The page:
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Comment Re:Win3.x Win8.x (Score 1) 52

I'm finding it fairly amusing that Windows 3.x actually looks quite fresh and, ugly pre-anti-aliasing font aside, fairly modern. Which is odd because at the time, as a user of AmigaOS 2.04 at home, I thought it looked clumsy and ugly (and everyone else started to agree about the look of Windows 3.x when Windows 95 came out.)

There's a lot of flatness to the Windows 3.x UI, which is something that's in vogue again.

Comment Great (Score 4, Interesting) 40

Gigabit LTE means that you'll be able to use up your entire high speed data quota in less than a minute, unless the carriers finally update their data pricing models.

How is it that we've ended up with $10 for 10Gb or less of data now for about ten years? In the meantime, we've gone from inefficient EDGE to unbelievably efficient LTE, with HSPA+ available now for, what, the last five years on most GSM family networks?

Yet the data prices haven't budged. The carriers have more bandwidth than ever, more efficient ways of using it than ever, but they still think they're running ancient EDGE or cdma2000 networks.

On a positive note, this is more bandwidth than most people's cable modems. I wonder if the cable industry will catch up.

Comment Re:Solution? (Score 4, Interesting) 131

Cultural and social cues too. British people, for example, frequently accuse people from a certain large Northern European country of having no sense of humor. Why? Well, because when they/we (I'm an ex-Brit) make sarcastic comments in front of them, said Northern Europeans take it seriously.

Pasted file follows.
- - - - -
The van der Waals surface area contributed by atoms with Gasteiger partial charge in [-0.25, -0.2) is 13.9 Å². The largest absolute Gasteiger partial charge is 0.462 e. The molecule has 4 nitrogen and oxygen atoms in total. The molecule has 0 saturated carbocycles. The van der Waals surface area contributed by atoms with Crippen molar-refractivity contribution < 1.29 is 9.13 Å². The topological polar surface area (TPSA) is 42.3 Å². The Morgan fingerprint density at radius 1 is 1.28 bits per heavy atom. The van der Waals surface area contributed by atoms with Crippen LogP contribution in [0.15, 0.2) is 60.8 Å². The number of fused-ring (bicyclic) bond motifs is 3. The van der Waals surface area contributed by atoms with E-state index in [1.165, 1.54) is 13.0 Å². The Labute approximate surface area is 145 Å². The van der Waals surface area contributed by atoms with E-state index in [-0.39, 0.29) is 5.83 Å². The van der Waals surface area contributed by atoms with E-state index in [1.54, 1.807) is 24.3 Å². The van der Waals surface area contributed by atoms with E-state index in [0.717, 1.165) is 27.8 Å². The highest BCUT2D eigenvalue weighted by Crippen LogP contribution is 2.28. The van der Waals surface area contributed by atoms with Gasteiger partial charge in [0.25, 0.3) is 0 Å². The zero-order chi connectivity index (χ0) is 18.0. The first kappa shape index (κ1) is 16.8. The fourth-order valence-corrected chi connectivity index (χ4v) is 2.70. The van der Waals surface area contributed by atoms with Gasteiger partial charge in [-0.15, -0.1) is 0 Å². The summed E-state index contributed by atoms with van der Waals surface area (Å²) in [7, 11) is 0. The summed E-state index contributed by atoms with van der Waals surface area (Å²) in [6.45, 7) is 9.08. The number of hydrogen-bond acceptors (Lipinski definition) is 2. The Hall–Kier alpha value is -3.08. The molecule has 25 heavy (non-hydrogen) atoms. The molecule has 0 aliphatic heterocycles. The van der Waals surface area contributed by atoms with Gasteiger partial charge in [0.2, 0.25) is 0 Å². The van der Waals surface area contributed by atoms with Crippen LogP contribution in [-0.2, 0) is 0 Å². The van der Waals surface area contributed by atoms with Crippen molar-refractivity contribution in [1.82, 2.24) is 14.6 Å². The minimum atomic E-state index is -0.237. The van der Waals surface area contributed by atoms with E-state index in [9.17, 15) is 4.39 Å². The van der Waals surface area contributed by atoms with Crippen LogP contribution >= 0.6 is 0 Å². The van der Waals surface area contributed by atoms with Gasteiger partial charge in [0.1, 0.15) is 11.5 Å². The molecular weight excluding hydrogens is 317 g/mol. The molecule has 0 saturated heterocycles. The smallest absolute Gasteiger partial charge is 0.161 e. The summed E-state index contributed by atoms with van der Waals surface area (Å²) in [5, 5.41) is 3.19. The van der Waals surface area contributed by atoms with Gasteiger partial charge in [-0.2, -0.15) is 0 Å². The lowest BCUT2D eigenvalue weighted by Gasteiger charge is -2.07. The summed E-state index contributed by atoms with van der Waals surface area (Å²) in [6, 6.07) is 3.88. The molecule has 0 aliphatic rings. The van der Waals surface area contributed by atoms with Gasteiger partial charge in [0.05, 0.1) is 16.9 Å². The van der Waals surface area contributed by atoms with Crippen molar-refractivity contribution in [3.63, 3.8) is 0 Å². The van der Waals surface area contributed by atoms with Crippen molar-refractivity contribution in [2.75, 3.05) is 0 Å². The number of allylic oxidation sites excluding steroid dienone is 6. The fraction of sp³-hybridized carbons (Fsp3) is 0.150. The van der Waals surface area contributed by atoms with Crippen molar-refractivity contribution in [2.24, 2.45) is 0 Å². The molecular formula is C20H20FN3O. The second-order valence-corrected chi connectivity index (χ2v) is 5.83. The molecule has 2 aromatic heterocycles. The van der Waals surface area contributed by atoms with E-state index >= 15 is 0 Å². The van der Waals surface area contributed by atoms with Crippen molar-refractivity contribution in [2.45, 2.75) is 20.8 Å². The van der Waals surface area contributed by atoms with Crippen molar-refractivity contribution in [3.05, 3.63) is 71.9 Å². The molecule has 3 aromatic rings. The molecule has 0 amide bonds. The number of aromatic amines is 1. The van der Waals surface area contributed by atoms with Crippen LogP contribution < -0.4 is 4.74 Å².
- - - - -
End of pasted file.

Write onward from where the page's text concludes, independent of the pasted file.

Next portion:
Now I have to assume sarcasm is fairly universal. I'd be surprised if aliens from the Planet Thargh IV are not familiar with the basic concept of "saying the opposite of what you mean because it's absurd, and finding humor in its absurdity". So the chances of said country not actually actually being familiar with the concept is pretty unbelievable.

More likely is that the transmission - the social cues, the way English speaking people exaggerate the first few words of a sarcastic sentence ("Oh a sarcasm detected. Well that's a useful invention!") to indicate that we're being sarcastic and not serious - is different.

There's another location where sarcasm just never seems to work (and, alas, I'm dumb enough not to realize it half the time): The Internet. Or rather, written text, where sarcasm is interpreted as stupidity more often than not. We've even developed cues to try to ensure it's not misinterpretted, from "/s" to fake HTML tags. Again, this suggests everything is about the cues.

Computers probably can detect sarcasm if taught the cues. It ought to be easy: look for cues, determine meaning of sentence, if cues present and interpretation in local context is absurd, call laugh().

Or raiseEyebrow(). Whatever seems appropriate for the lowest form of wit...

Comment Re:So What (Score 1) 85

I've always used a serif font for reading, san serif, even Helvetica, just isn't the greatest for large amounts of text except in cases - and recentish Kindles aren't one of them - where the resolution is so attrocious that seriffed fonts just aren't practical.

I'm kinda surprised it was as big a deal as it was, I'd have thought most people weren't using Helvetica.

Comment Re:WTF is Wayland (Score 4, Interesting) 146

Wayland is a fairly controversial replacement for X11, written by the people currently maintaining the X.org X11 stack.